echo when developing multiple web sites on a single machine.
echo Usage: changeiis.cmd [website tag]
echo Example: changeiis.cmd project1
echo "%1" does not map to a valid directory.
Nearly every software application I've written in the last five years, web or otherwise, has interacted with an underlying relational data-store, which in turn is nearly always SQL Server. This might explain my preoccupation with data access patterns.
After following a discussion regarding the merits of MVC started by Chris Anderson, I started to question my own use of design patterns. I've played around with object mappers such as Microsoft's ObjectSpaces. I've used DataSets to hold everything. I've passed XML to and fro. The data access method of choice I eventually settled on was custom data access classes with custom entity classes and the abstract factory pattern.
It goes something like this:
Start by defining one or more entity classes (Customer for example). Then define a set of data access interfaces for each entity (ICustomerDao). These interfaces define the basic CRUD methods and accept/return your custom entities. After the interfaces are defined, you define a factory interface that serves as the abstract data access factory (IDaoFactory). With the entities and interfaces in place, you can now write your data-store specific concrete implementations of the data access interfaces (SqlServer.CustomerDao) and the factory (SqlServer.DaoFactory). The idea is that some day when your data-store changes you can just write a concrete implementation for that data store (Oracle.CustomerDao, Oracle.DaoFactory) and just use the appropriate factory. You can even use the Activator class to dynamically determine which factory to use based on a configuration file setting.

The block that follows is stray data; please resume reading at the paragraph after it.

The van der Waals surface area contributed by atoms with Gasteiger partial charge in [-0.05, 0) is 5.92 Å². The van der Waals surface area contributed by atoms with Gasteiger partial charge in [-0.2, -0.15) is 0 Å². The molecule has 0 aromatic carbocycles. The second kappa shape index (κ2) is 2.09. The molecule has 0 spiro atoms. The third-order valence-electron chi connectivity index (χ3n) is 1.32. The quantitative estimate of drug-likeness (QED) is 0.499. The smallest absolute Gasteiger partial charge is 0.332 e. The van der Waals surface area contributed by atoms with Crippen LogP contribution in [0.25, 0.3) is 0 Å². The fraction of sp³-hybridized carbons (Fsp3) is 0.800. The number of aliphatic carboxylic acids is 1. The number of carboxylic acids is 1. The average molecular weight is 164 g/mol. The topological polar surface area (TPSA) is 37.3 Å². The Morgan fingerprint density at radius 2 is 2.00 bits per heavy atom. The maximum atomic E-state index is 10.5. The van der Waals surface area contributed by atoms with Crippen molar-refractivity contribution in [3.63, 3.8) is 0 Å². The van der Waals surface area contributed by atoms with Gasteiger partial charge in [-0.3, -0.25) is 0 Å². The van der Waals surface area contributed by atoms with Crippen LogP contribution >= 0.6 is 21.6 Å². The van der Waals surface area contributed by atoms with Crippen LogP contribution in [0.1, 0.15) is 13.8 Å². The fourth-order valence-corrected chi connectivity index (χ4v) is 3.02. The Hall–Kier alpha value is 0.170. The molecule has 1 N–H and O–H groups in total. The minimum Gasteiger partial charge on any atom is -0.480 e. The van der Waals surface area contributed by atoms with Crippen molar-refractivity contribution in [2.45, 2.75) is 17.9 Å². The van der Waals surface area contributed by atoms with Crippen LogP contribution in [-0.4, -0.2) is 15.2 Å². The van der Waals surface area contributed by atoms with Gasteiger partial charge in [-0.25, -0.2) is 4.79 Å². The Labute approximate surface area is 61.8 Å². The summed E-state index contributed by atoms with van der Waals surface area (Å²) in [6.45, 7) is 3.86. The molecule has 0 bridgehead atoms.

The problem with this approach is that it’s a lot of work. I'm guessing 2 hours/entity. You’ve written all of your entities, interfaces, and concrete implementations before you’re even dealing with any business logic. I know I'm lazy, but that’s a lot of code to write for your average in-house expense tracking application.
Today I decided to explore the other end of the spectrum… dragging a table on to the Visual Studio .NET Schema designer, creating a typed DataSet from the schema, and using the DataAdapter wizard to automagically create a bunch of CRUD that supports a version of optimistic concurrency. Time elapsed: 3 minutes.
Do I get the feeling of satisfaction of knowing that I’m writing a highly extensible, maintainable application? I'm not sure yet. Do I get the best performance for my buck? Not really. What I do get, though, is an extra eight hours to read up on Remoting, WS-*, and other topics of interest from my favorite bloggers.
I've been using Syndirella for a few weeks now to keep up with a number of software related blogs. Having recently discovered blogs, I have found them invaluable in helping to keep me in touch with my development community of choice.
Working for Microsoft - even if it was the often maligned mountain view campus - was always a creepy dream of mine, and after leaving to do consulting full time I really miss the sense of community and the direct access to some really great minds.
I learned a lot from my colleagues and hopefully I'll be able to give something back.